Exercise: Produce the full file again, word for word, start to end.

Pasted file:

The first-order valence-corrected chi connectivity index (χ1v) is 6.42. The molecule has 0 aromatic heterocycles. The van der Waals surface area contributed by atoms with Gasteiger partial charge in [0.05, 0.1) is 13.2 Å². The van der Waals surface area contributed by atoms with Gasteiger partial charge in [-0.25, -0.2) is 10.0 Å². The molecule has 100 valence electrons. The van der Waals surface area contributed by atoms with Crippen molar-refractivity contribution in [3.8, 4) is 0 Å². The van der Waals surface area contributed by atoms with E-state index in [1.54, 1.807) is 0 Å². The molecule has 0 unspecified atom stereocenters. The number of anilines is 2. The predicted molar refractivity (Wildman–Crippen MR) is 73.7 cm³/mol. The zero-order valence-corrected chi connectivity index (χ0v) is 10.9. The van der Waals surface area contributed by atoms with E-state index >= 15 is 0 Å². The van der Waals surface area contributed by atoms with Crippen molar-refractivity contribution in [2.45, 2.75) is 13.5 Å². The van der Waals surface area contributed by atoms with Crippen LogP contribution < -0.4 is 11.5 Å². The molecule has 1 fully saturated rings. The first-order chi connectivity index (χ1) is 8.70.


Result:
The first-order valence-corrected chi connectivity index (χ1v) is 6.42. The molecule has 0 aromatic heterocycles. The van der Waals surface area contributed by atoms with Gasteiger partial charge in [0.05, 0.1) is 13.2 Å². The van der Waals surface area contributed by atoms with Gasteiger partial charge in [-0.25, -0.2) is 10.0 Å². The molecule has 100 valence electrons. The van der Waals surface area contributed by atoms with Crippen molar-refractivity contribution in [3.8, 4) is 0 Å². The van der Waals surface area contributed by atoms with E-state index in [1.54, 1.807) is 0 Å². The molecule has 0 unspecified atom stereocenters. The number of anilines is 2. The predicted molar refractivity (Wildman–Crippen MR) is 73.7 cm³/mol. The zero-order valence-corrected chi connectivity index (χ0v) is 10.9. The van der Waals surface area contributed by atoms with E-state index >= 15 is 0 Å². The van der Waals surface area contributed by atoms with Crippen molar-refractivity contribution in [2.45, 2.75) is 13.5 Å². The van der Waals surface area contributed by atoms with Crippen LogP contribution < -0.4 is 11.5 Å². The molecule has 1 fully saturated rings. The first-order chi connectivity index (χ1) is 8.70.